For Vaccine Passports, Less Tech Is Best


This article is part of the On Tech newsletter. You can sign up here to receive it weekdays.

I have been reluctant to write about whether and how Americans might provide proof of vaccination against the coronavirus. Its a political, cultural, ethical and legal minefield. Technology is not the point at all.

But if some workplaces, schools, public gathering spots and travel companies start requiring a vaccine passport, it makes sense for them to do so in ways that preserve peoples privacy, are simple to use, win peoples trust and dont cost a fortune.

Let me tell you about an intriguing proposal from PathCheck Foundation, a health technology nonprofit. The central premise is that technology related to our health should be as minimal as possible. That philosophy should be our North Star.

Here is one problem with some early technology approaches to digital vaccine credential systems: They create too many middlemen that tap into your health records, said Ramesh Raskar, an associate professor at the M.I.T. Media Lab who also founded PathCheck.

In the United States, states are mostly the ones maintaining records of which residents are vaccinated. Early efforts to create vaccine credentials, like the Excelsior Pass in New York, essentially create a replica of those state databases with information including your name, date of birth, address, the batch numbers of your shots and so on. And thats what businesses and others access when they check whether people walking in the door are vaccinated, Dr. Raskar said.

When you add multiple layers of technology into any system, it increases the possibility of your sensitive data leaking out. Its also expensive and complicated for everyone involved. Its completely unnecessary, Dr. Raskar told me.

PathChecks idea is to create simple software code that anyone workplaces, schools or airlines can incorporate into apps, without the need to replicate health records.

When you need to show a vaccination credential, a one-time code would transmit two pieces of information: your identity, and that youre vaccinated. Yes, theres still a middleman, but the difference is that the apps would do as little as possible to access your sensitive information. The relevant data is communicated more directly between your phone and the state health records. You might have to show your ID, too.

He compared this proposal to paying for a sandwich with cash instead of a credit card. There is no need for a complicated paper trail to buy lunch. The metaphor isnt perfect, but its useful.

Some of the organizations pitching vaccination credential technology, including IBM and the airport screening company Clear, are making a similar pitch that their technologies are as minimal as possible.

Dr. Raskar says that theyre often not, because tech companies, states and others have tried to throw a lot of smarts at the problem. If you hear the word blockchain with vaccine credentials, know that something has gone off the rails. The risk is that we get complicated, potentially incompatible technology for people to provide proof of vaccination.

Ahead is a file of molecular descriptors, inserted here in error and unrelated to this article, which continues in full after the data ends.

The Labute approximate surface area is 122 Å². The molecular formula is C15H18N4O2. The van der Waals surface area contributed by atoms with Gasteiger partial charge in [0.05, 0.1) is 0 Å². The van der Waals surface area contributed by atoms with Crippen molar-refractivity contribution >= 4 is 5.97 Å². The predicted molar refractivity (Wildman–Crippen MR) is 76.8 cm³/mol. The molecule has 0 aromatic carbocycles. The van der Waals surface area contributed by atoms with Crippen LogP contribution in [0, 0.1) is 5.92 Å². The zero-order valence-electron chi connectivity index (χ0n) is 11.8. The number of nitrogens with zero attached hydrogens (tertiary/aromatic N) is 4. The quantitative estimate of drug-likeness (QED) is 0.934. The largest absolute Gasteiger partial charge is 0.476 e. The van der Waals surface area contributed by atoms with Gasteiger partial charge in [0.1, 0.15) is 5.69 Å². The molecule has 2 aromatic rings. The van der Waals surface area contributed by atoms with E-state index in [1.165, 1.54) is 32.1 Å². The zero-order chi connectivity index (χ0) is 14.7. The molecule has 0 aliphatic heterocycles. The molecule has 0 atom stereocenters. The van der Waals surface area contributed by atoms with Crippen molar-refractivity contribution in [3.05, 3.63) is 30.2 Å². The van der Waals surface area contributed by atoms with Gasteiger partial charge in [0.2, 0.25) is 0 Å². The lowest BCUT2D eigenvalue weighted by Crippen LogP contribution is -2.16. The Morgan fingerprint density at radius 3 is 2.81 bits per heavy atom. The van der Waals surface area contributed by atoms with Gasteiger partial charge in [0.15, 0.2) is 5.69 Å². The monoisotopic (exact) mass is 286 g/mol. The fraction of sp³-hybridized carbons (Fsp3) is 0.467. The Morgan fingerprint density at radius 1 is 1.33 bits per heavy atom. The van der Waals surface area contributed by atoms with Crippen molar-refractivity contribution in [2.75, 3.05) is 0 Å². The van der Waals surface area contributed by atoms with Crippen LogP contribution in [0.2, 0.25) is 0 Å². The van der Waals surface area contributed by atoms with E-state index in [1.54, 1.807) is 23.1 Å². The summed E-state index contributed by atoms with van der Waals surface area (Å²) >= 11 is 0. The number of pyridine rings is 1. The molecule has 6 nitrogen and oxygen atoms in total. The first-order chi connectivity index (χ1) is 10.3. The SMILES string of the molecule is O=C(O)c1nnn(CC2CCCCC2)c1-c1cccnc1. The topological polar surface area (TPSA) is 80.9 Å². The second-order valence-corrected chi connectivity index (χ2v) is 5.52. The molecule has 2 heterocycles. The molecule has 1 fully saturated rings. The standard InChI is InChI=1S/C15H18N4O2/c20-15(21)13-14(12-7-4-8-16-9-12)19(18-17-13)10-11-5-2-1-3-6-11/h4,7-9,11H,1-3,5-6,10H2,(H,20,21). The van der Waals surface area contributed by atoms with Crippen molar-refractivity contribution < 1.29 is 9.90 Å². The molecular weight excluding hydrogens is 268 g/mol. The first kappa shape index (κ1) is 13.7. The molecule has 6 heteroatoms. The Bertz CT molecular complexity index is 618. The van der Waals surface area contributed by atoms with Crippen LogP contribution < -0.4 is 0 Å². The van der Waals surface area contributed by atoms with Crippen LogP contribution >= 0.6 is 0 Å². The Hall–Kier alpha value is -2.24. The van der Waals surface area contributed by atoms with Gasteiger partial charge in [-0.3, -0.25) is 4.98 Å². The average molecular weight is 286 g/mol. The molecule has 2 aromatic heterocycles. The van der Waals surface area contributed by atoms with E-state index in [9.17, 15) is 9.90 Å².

What we really need is dumb technology that does as little as possible and knows as little about us as possible. How can we make it simple, simple, simple as opposed to what technology companies are doing, which is to add more? Dr. Raskar said.

PathCheck is just one of multiple companies and nonprofit groups that are developing fraud-proof vaccination credentials. Its going to be confusing for awhile as these technologies are evaluated and tested.

But PathCheck deserves credit for turning the approach to vaccination credentials on its head. Less and dumber technology is usually the best.

For more on this issue:



  • Being Big Tech means fighting big governments: Governments around the world are trying to put limits on tech companies with an urgency and breadth that no single industry had experienced before, my colleagues reported. The grievances arent uniform among China, the United States, Europe, Myanmar, India, Australia and other countries, but there is a common cause of government angst: tech companies power.

  • Hacking McDonalds ice cream machines! I had no idea, but apparently the machines that mix McDonalds ice cream and shakes are proprietary, fragile and complicated and only approved technicians are allowed to fix them. One couple built an internet-connected gadget for franchisees to repair the machines on their own, Wired reported, and it started a war with the restaurant giant.

  • Amazon is opening a hair salon in London. Its an experiment, but WHAT and also WHY?

How do you bottle-feed a bunch of baby goats at the same time? You make a goat feeding assembly line.


We want to hear from you. Tell us what you think of this newsletter and what else youd like us to explore. You can reach us at ontech@nytimes.com.

If you dont already get this newsletter in your inbox, please sign up here.





Source link

Leave a Reply

Your email address will not be published. Required fields are marked *